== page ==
Given the choice between a rookie — who seems like he will become an excellent player, but isn’t yet — and an established player — who currently is an excellent player — which would you choose? Paradoxically, if you are like most people, you’d probably go for the rookie. In a series of studies, Zakary Tormala, Jayson Jia, and Michael Norton discovered that people prefer potential for success over actual success.
In fact, one of the studies performed by Tormala, Jia (who are both with Stanford), and Norton (who is with Harvard Business School) actually had study participants pretend to be an NBA GM and to choose how much money to offer an imaginary player. Given five years of made up statistics, participants were told that either:
- the player had earned these statistics during five years of professional experience; or
- the statistics were a projection of what the player was capable of doing in his first five years in the league
Remember: in both cases the numbers were identical — the only thing that was different was the way in which they were described.
Tormala, Jia, and Norton also performed similar studies involving the evaluation of job candidates, art and artwork, chefs and restaurants, and comedians. In each case, potential for success was deemed more desirable than actual success.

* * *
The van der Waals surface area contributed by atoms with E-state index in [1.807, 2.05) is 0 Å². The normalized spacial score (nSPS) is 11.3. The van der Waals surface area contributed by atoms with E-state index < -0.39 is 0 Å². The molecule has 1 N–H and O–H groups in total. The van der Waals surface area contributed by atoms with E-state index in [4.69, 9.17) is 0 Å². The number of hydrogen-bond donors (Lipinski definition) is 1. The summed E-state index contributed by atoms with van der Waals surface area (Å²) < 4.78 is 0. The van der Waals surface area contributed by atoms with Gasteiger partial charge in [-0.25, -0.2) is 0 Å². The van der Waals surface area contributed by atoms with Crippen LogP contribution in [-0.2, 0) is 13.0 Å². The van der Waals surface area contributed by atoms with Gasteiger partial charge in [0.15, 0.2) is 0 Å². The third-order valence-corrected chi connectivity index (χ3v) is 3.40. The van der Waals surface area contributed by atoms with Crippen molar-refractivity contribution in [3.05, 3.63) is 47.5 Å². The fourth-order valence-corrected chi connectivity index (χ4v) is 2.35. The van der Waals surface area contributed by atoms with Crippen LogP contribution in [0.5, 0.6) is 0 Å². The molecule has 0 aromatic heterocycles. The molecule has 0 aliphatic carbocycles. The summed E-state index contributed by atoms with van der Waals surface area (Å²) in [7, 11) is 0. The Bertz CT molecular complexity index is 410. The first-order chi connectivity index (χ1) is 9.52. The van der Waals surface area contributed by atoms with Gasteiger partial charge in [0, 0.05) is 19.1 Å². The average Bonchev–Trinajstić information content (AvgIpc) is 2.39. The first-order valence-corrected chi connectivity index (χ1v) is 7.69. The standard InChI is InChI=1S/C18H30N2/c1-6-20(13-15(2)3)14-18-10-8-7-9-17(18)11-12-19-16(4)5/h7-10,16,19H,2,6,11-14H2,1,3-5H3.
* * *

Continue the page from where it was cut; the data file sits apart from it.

Choosing someone with potential over someone who has a record of success is clearly a poor strategy. But humans find potential more interesting because it is less certain. Let me quote Heidi Grant Halvorson (who, incidentally, is my source on the studies, since the research paper is not available for free online):
When our brains come across uncertainty, they tend to pay attention to information more because they want to figure it out, which leads to longer and more in-depth processing. High-potential candidates make us think harder than proven ones do. So long as the information available about the high-potential candidate is favorable, all this extra processing can lead (unconsciously) to an overall more positive view of the candidate (or company). (That part about the information available being favorable is important. In another study, when the candidate was described as having great potential, but there was little evidence to back that up, people liked him far less than the proven achiever.)
This might help to explain why owners, GMs, coaches, and fans prefer high draft picks and draftees over proven players. Or why, from 1995 to 2005, NBA teams increasingly opted for high school players over their more proven college peers, until the NBA stepped in and required that NBA draftees be 19 or older (and at least one year removed from high school).
Remember research this the next time your favourite team trades an established star for an up-and-comer and/or some cap space. Like decision makers everywhere, NBA GMs are only human, and are prone to irrationality and bias just like the rest of us. Knowing this is half the battle!